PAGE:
|Apple's iMatch cloud service went live this week; look for Google's music store Wednesday.|
Cloud-based music services take another step forward this week with advances from both iTunes and Google.
Apple's iTunes went live with its iMatch service, which for $24.99 a year will sync your music library of songs, movies, and other media not purchased from iTunes, placing a high-quality version of songs you own on the company's servers. (If Apple doesn't have a copy of a song, you can simply upload it.) Note: you must have iOS5 and iTunes 10.5.1 to use iMatch.
As Apple notes:
"...iTunes determines which songs in your collection are available in the iTunes Store. Any music with a match is automatically added to iCloud for you to listen to anytime, on any device. Since there are more than 20 million songs in the iTunes Store, chances are, your music is already in iCloud. And for the few songs that aren't, iTunes has to upload only what it can't match. Which is much faster than starting from scratch. Once your music is in iCloud, you can stream and store it to any of your devices. Even better, all the music iTunes matches plays back from iCloud at 256-Kbps AAC DRM-free quality—even if your original copy was of lower quality."
With the other music cloud services, Amazon Cloud Drive/Cloud Player and Google Music Beta, you have to upload songs yourself to the services if you want them to be part of your play-anywhere library.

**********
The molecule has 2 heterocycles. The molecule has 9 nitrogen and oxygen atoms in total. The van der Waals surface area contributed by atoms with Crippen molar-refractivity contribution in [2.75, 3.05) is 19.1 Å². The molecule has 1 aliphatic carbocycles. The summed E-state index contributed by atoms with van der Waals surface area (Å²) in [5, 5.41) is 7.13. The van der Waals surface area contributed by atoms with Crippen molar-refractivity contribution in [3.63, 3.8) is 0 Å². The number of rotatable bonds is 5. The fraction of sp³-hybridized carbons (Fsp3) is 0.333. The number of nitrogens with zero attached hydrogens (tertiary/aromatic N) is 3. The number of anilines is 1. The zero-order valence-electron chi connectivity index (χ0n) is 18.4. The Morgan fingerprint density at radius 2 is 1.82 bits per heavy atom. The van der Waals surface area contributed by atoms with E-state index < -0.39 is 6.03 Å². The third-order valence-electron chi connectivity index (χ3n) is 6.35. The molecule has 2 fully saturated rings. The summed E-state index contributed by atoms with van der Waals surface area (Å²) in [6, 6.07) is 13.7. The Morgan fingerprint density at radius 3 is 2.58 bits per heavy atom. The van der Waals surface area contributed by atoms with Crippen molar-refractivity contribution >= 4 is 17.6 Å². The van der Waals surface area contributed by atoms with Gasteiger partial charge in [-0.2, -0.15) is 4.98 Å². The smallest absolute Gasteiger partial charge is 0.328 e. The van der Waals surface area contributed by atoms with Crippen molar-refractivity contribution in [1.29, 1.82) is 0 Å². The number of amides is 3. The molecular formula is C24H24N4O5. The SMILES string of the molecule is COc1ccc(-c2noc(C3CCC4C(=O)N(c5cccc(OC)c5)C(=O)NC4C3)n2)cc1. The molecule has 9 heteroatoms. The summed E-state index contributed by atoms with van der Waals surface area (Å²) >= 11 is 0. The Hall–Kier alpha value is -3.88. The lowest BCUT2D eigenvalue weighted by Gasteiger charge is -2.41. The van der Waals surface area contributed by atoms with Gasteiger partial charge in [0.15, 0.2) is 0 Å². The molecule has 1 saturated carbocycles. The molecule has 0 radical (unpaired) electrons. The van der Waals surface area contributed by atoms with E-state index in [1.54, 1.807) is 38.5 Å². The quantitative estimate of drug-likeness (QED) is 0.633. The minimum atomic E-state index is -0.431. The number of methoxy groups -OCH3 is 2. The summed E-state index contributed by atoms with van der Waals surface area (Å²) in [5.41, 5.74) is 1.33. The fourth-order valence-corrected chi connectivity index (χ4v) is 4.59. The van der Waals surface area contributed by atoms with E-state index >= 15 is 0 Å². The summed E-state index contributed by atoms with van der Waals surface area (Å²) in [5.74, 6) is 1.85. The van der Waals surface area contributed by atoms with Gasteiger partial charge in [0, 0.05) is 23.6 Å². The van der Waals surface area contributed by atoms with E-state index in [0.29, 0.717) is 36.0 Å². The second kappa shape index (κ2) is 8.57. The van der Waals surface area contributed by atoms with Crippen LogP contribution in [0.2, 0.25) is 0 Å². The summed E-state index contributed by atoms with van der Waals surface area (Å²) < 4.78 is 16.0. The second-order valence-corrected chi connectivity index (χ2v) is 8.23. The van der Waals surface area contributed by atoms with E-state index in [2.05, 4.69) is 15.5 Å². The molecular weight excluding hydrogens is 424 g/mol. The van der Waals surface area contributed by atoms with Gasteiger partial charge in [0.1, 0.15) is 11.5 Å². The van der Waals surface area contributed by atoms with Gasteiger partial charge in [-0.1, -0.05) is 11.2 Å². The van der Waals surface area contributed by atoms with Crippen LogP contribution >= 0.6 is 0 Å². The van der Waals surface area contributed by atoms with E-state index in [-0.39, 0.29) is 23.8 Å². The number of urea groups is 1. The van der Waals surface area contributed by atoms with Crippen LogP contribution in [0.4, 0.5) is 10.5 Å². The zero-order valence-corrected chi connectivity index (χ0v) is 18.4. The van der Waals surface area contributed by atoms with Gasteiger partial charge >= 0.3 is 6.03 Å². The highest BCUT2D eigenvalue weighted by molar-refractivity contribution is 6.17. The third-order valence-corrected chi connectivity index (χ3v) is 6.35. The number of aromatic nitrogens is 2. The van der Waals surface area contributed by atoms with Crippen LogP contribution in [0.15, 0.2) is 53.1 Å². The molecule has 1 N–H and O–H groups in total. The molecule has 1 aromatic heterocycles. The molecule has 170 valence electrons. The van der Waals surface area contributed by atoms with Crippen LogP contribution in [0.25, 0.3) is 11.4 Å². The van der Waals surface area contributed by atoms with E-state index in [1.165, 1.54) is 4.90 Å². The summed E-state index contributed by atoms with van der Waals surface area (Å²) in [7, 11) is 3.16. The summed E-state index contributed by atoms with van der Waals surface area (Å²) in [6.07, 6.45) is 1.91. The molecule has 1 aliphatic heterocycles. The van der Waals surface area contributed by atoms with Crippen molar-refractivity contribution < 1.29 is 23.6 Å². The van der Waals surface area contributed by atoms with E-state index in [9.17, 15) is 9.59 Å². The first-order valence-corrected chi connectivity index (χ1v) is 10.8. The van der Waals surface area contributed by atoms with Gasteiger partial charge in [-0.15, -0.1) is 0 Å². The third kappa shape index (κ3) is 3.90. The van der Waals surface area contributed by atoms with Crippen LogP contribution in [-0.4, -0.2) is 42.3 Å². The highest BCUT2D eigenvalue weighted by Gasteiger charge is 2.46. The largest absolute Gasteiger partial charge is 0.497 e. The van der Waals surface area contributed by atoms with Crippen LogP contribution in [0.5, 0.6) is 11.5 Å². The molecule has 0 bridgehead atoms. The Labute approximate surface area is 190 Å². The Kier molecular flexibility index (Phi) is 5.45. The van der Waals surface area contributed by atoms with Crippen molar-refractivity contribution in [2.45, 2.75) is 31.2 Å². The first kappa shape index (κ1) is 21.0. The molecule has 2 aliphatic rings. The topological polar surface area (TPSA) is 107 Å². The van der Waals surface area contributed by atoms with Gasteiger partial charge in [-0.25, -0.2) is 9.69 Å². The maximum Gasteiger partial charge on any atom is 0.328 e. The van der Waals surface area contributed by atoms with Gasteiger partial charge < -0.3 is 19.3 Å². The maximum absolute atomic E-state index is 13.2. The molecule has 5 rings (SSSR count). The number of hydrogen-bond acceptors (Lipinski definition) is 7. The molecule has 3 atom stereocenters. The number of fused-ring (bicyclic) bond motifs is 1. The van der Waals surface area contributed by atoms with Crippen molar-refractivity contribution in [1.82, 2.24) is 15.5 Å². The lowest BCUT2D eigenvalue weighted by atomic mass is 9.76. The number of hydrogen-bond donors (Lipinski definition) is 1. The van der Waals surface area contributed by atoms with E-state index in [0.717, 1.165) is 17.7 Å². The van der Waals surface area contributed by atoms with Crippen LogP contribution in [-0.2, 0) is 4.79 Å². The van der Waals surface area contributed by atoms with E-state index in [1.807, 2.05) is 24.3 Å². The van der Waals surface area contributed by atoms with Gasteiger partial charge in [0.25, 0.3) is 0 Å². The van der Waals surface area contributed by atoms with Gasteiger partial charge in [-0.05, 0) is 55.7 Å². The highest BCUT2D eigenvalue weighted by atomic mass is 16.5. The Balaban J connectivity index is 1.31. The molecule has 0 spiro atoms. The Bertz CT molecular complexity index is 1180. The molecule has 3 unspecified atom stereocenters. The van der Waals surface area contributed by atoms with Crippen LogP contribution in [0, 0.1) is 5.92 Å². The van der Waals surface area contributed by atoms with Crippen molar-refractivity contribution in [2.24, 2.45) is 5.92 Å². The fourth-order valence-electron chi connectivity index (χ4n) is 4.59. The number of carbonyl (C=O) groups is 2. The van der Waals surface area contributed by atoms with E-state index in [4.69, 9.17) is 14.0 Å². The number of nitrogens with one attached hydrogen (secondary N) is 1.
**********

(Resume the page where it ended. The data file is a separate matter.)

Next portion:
Google's options may change, because on Nov. 17th the company is set to launch the Google Music Store. It's been working hard behind the scenes to get the major music labels on board so it can legally sell and store music from their artists.
Google is said to have recently reached a licensing deal with Sony, giving it access to most of the big music companies (Universal and EMI [which Universal bought last week], in addition to Sony). Google has not yet inked a deal with Warner Music Group. Google has also reached agreement with Merlin Network, which represents 18,000 musicians on independent labels such as Merge and those of the Beggars Group, according to the L.A. Times.
Google's service will be like that of Amazon and iTunes, CNBC says, and will work with Google Music Beta. But it says Google something the others don't offer: "customers will be able to share songs they've purchased with friends, using Google+. Those friends can listen to a song a few times before they must buy it themselves."
I'll be watching for Google's announcement on Wednesday to see how these and other predictions pan out. Of particular interest to me is that Google will supposedly have access to all that indie music.